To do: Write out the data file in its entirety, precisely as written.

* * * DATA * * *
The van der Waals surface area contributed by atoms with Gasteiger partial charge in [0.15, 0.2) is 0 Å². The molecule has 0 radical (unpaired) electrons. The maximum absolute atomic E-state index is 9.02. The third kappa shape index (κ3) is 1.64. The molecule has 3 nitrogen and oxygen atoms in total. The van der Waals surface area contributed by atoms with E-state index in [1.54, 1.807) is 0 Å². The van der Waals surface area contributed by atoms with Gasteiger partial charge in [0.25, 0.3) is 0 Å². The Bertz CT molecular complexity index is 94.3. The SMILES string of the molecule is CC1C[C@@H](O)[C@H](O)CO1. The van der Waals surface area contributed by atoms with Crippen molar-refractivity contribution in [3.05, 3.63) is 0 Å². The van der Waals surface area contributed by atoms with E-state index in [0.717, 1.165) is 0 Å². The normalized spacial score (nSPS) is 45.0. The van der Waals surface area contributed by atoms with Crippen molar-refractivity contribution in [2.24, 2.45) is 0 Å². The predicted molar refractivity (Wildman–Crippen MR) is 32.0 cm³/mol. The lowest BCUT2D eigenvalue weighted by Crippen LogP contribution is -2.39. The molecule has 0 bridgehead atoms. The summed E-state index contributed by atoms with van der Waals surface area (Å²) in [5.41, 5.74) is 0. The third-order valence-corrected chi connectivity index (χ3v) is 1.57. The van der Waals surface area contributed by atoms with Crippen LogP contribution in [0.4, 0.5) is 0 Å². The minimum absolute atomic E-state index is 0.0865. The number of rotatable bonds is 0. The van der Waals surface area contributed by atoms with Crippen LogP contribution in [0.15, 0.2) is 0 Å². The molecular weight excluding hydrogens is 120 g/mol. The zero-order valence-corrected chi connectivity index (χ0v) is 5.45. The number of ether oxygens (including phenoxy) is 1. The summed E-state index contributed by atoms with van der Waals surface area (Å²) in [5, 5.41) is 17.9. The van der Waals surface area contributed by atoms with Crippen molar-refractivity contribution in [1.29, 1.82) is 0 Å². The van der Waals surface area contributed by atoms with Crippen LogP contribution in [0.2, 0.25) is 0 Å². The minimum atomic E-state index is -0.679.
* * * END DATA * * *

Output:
The van der Waals surface area contributed by atoms with Gasteiger partial charge in [0.15, 0.2) is 0 Å². The molecule has 0 radical (unpaired) electrons. The maximum absolute atomic E-state index is 9.02. The third kappa shape index (κ3) is 1.64. The molecule has 3 nitrogen and oxygen atoms in total. The van der Waals surface area contributed by atoms with E-state index in [1.54, 1.807) is 0 Å². The van der Waals surface area contributed by atoms with Gasteiger partial charge in [0.25, 0.3) is 0 Å². The Bertz CT molecular complexity index is 94.3. The SMILES string of the molecule is CC1C[C@@H](O)[C@H](O)CO1. The van der Waals surface area contributed by atoms with Crippen molar-refractivity contribution in [3.05, 3.63) is 0 Å². The van der Waals surface area contributed by atoms with E-state index in [0.717, 1.165) is 0 Å². The normalized spacial score (nSPS) is 45.0. The van der Waals surface area contributed by atoms with Crippen molar-refractivity contribution in [2.24, 2.45) is 0 Å². The predicted molar refractivity (Wildman–Crippen MR) is 32.0 cm³/mol. The lowest BCUT2D eigenvalue weighted by Crippen LogP contribution is -2.39. The molecule has 0 bridgehead atoms. The summed E-state index contributed by atoms with van der Waals surface area (Å²) in [5.41, 5.74) is 0. The third-order valence-corrected chi connectivity index (χ3v) is 1.57. The van der Waals surface area contributed by atoms with Crippen LogP contribution in [0.4, 0.5) is 0 Å². The minimum absolute atomic E-state index is 0.0865. The number of rotatable bonds is 0. The van der Waals surface area contributed by atoms with Crippen LogP contribution in [0.15, 0.2) is 0 Å². The molecular weight excluding hydrogens is 120 g/mol. The zero-order valence-corrected chi connectivity index (χ0v) is 5.45. The number of ether oxygens (including phenoxy) is 1. The summed E-state index contributed by atoms with van der Waals surface area (Å²) in [5, 5.41) is 17.9. The van der Waals surface area contributed by atoms with Crippen molar-refractivity contribution in [1.29, 1.82) is 0 Å². The van der Waals surface area contributed by atoms with Crippen LogP contribution in [0.2, 0.25) is 0 Å². The minimum atomic E-state index is -0.679.